Music-streaming service Spotify, which made its trading debut on Tuesday via an unusual direct listing, has created winners out of its investors, including Singapore-based venture capital firm K2 and its chief Ozi Amanat.
Amanat said he owns ‘tens of millions’ in Spotify stock both personally and through K2, and added that the music-streaming company’s strong listing gives the firm well over 300 per cent returns on this investment.
“We are very long-term bullish on Spotify, and they are only scratching the surface in terms of Asia subscribers. Their potential is huge. We are prudent investors – we will definitely book profits and return capital to K2’s investors. Our investors are getting profitable returns on a tech investment and that is a good story for the ecosystem here,” Amanat told this portal.
K2’s first fund made investments in 15 companies, including several tech unicorns including Uber Technologies, Spotify, Magic Leap, AirBNB, Twilio and Palantir.
“We bought Spotify in multiple rounds,” said Amanat, as he used a baseball analogy to explain the firm’s investment thesis.
Noting that early-stage investors, such as Sequoia (which recently made over 1000x return on its seed investment in Dropbox), bet on home runs, and against the industry’s fundamental belief that ‘it is hard to get rich in tech if you aren’t early to a deal’, Amanat said K2, as a growth-stage investor, was looking at base hits and doubles.
“We try not take too many binary bets – we don’t try to hit a home run and return the entire fund from one bumper investment,” he said, adding that Asia provided few opportunities for VCs to make similar bets, as Spotify did for K2.
K2 had closed its first fund at $183 million in 2016 and is currently on the road to raise $200 million for its second vehicle, which it aims to close later this year.
Its Asia portfolio includes India’s Paytm and Revolution Precrafted, the first unicorn in the Philippines. Last year, it had also led a $32.5 million funding round in Paktor, the region’s biggest online dating app.
Amanat said that going forward, K2 was looking at a change in strategy and would be committing capital towards seed and Series A deals, especially in Southeast Asia.
“We will soon become a continuity fund – if we can do Seed and A Rounds, and if they do well, we can be follow-on investors for B and C rounds – that is a rare opportunity and a good new dimension for us,” he said.
While Asia increasingly matches the US in terms of tech investments (by the amount of capital raised by startups) and deals in the continent hit an all-time high in 2017, Amanat said the numbers fail to capture two inter-linked factors. One, there are not enough VC dollars to back Series B and upward rounds in most of Asia, when compared to the Valley, and second, the absence of quality deal flows for VCs that can help build investor confidence to commit to Series C and D rounds in Southeast Asia compared to Silicon Valley, China or even India.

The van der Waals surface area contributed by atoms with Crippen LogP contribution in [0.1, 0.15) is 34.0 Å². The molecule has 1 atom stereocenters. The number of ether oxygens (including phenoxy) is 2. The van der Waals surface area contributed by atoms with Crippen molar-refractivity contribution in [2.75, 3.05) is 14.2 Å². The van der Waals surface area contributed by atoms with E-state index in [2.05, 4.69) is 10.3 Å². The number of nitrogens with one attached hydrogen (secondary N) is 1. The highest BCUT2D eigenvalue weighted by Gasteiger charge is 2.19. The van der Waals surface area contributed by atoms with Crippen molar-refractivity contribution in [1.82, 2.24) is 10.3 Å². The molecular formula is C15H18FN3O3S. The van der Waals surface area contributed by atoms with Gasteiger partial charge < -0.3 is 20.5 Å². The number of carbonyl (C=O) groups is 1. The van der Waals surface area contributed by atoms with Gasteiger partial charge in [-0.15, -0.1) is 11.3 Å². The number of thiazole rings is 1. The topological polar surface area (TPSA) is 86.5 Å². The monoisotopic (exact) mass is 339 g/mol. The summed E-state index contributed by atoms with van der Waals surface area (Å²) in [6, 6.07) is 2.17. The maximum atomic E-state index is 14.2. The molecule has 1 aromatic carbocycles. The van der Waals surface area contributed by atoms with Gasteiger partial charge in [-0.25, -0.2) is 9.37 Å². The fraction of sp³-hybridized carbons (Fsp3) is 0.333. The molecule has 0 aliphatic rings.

Earlier this year, K2 had partnered with Trendlines Medical Singapore, a subsidiary of SGX-listed Israeli firm The Trendlines Group, to participate in SPRING SEEDS Capital’s (SSC) S$100-million investment allocation via the Startup SG Equity scheme. As part of the scheme, SSC supports early-stage startups across technology and industry domains and aims to catalyse private-sector investments in startups via government equity co-investment.
When you do seed and Series A, it is different from doing later rounds. You need bandwidth to help these startups on a range of things. But for Series B and upward, VCs often don’t bring much to the table, other than capital.
We will leverage the knowledge of our partners and co-investors. Some of it, like helping companies with accounting and financials can be optimized and outsourced. We will bring in other VCs – I am an asset-light VC – a one-man band. We don’t have the bandwidth, but we will primarily drive value from the relationships we will bring.
What got you interested in a company like Revolution Precrafted?
It is an ecosystem play – we are moving towards an asset-light digital age, and being able to live a minimalistic life in a beautiful space. That fits the model of AirBNB not owning homes, Uber not owning cars, and Spotify not owning the record labels. The 30-something generation is looking for this, and don’t want to be burdened by traditional infrastructure their parents had.
Where are the other opportunities like Revolution Precrafted and Paktor in this region?
It is Indonesia, Singapore and India. We have Paytm in India. We are looking at Traveloka in Indonesia, and find them very interesting. And we have not given up investing in companies like Grab and Go-Jek in future rounds.